• Charles Manning’s discovery of PET imaging agents to identify apoptotic cells in vivo.

  • Roger Cone’s work to discover modulators of melanocortin receptor signaling.



These promising discoveries will impact basic science research in a wide range of diseases, including cancer, obesity, diabetes, epilepsy, malaria, bacterial infection, and neuropsychiatric diseases. Many of the molecular probes already discovered also provide lead molecules for ultimate translation to the clinic.


The VICB provides a vibrant interdisciplinary environment that fosters new discovery and research innovation at Vanderbilt. It will be critical to the future exploration of new dimensions for successful multi-investigator initiatives and the ongoing integration of chemical biology education and research into disease-focused programs across the Vanderbilt campus. Going forward, under the leadership of Director Larry Marnett and Associate Directors Eric Skaar, Gary Sulikowski, Brian Bachmann, Alex Brown, and Michelle Sulikowski, the VICB remains committed to its mission of harnessing the power of chemistry to improve human health.



Executive Committee

Brian Bachmann

Brian Bachmann

Molecular Discovery

Margaret Read

Translational Science

Eric Skaar

Eric Skaar

VUMC Representative

Gary Sulikowski


Alex Waterson
Drug Discovery

Dave Weaver

Dave Weaver

Technology Discovery





Tia Repscher – Program Coordinator

Stephen Doster – Web/social Media
Lisa Wright– core administration

Operating Committee


Josh Bauer (HTS)

Plamen Christov (Chemical Synthesis)

Erin Gribben (Core Admin Support)

Kwangho Kim (Chemical Synthesis)
Robert Lavieri (VICTR, PheWAS, BioVU)

John McLean (Chair, Chemistry)

Ben Spiller (VAPR)

Donald Stec (NMR)
Mike Villalbos (VTTC)

Brian Wadzinski (VAPR)


Ad Hoc Executive Committee:

Brian Bachmann (Molecular Discovery)

Eric Skaar (Translational Science)

Dave Weaver (Discovery Technologies)

Craig Lindsley (Drug Discovery)




External Advisory Committee
Cynthia Burrows

Cynthia Burrows

University of Utah

Ben Cravatt

Ben Cravatt

The Scripps Research Institute

Michael Marletta

Michael Marletta

University of California, Berkeley

Paul Wender

Paul Wender

Stanford University

Core Facilities

Vanderbilt has a rich assortment of core facilities that provide access to techniques and equipment at the frontiers of biomedical research. Researchers have rapid and reliable access to a wide spectrum of support facilities that make doing chemical biology research at Vanderbilt a seamless, in-house operation. Synthesis of small molecules for the biologist, antibody production for use by chemists, rapid identification of structure using NMR and MS facilities, high level modeling of protein-drug interactions and final proof of concept using the HTS core are all part of the collaborative, interdisciplinary work environment at the VICB. The VICB operates:


Small Molecule NMR Core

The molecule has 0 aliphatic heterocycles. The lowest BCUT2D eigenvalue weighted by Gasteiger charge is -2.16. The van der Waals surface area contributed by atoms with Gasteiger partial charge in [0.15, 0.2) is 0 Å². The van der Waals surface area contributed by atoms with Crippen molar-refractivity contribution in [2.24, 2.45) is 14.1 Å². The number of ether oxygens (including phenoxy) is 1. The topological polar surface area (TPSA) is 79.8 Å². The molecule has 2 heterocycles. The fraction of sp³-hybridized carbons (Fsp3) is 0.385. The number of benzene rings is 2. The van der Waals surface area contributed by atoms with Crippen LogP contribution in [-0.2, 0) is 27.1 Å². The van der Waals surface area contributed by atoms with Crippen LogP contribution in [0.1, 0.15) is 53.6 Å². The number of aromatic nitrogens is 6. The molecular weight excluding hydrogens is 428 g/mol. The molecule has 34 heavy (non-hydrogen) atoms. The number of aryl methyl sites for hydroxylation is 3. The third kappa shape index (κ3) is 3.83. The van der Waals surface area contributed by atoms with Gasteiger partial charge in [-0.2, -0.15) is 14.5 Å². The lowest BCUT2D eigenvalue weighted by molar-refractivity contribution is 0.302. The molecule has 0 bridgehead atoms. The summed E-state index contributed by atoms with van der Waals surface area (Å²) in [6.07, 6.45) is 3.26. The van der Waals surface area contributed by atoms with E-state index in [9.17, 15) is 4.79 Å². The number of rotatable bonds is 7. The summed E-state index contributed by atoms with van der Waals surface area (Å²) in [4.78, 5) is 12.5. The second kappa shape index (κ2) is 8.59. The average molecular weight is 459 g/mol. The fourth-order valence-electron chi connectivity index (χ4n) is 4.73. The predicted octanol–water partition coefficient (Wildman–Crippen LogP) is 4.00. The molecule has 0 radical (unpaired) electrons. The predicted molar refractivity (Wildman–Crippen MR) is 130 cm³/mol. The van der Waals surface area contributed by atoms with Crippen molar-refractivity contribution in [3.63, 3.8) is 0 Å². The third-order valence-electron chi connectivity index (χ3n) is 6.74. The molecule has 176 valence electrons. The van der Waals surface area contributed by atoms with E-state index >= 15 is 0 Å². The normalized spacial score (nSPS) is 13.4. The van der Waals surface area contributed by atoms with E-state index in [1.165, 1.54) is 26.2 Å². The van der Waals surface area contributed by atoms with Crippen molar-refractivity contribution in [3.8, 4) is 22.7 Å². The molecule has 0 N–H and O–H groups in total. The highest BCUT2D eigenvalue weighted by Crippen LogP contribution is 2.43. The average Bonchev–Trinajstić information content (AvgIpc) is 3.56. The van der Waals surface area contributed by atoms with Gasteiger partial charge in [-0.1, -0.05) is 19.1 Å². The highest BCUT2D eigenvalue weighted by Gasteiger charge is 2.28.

This core facility provides researchers access to five modern superconducting Bruker nuclear magnetic resonance (NMR) spectrometers ranging from field strengths of 7.1 T (300 MHz for 1 H) to 14.1 T (600 MHz for 1 H).


Researchers can acquire both routine one-dimensional as well as sophisticated two-dimensional NMR experiments. Facility users have access to all spectrometers and are trained to be self-sufficient users. However, the NMR staff is available for assistance should issues arise while operating the instrument or if researchers would like to discuss specific NMR questions related to their research.

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Antibody and Protein
Resource Core

The Vanderbilt Antibody and Protein Resource Core (VAPR) is a university research facility that operates under the auspices of the Vanderbilt Institute of Chemical Biology.


VAPR personnel are experienced in the design, development and analysis of a wide range of cell-based reporter and immunological assays used to identify, isolate, and characterize monoclonal antibodies.


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Screening Core

The High-Throughput Screening Facility utilizes state-of-the art lab automation for sample storage, retrieval, and liquid handling and high-throughput plate readers, data management and analysis software to screen and interrogate chemical libraries.


Libraries include 150,000 compounds selected to represent the chemical diversity of more than 1,000,000 MRSF accessible compounds and recombinant phage-displayed antibody libraries (~ 2.9 x 109 members) to identify reagents for use in research, diagnostic or therapeutic applications.

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Chemical Synthesis Core

The Chemical Synthesis Facility supports the Vanderbilt community in all aspects of medicinal and organic synthesis.


This core provides quantities of known or unknown compounds with an emphasis on parallel synthesis of small libraries, HPLC purification and scale-up of synthetic procedures.

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VUMC Core Facilities

Vanderbilt University Medical Center has a wide variety of research core facilities ranging in size from those that serve small groups of investigators to those that support all VUMC investigators.


Details about user priority, procedures and costs are described on the web pages for each core.

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Contact the VICB


For additional information contact the VICB office at:

(615) 936-3881






The Vanderbilt Institute of Chemical Biology, 896 Preston Building, Nashville, TN 37232-6304, phone 866.303 VICB (8422), fax 615 936 3884
Vanderbilt University is committed to principles of equal opportunity and affirmative action. Copyright © 2014 by Vanderbilt University Medical Center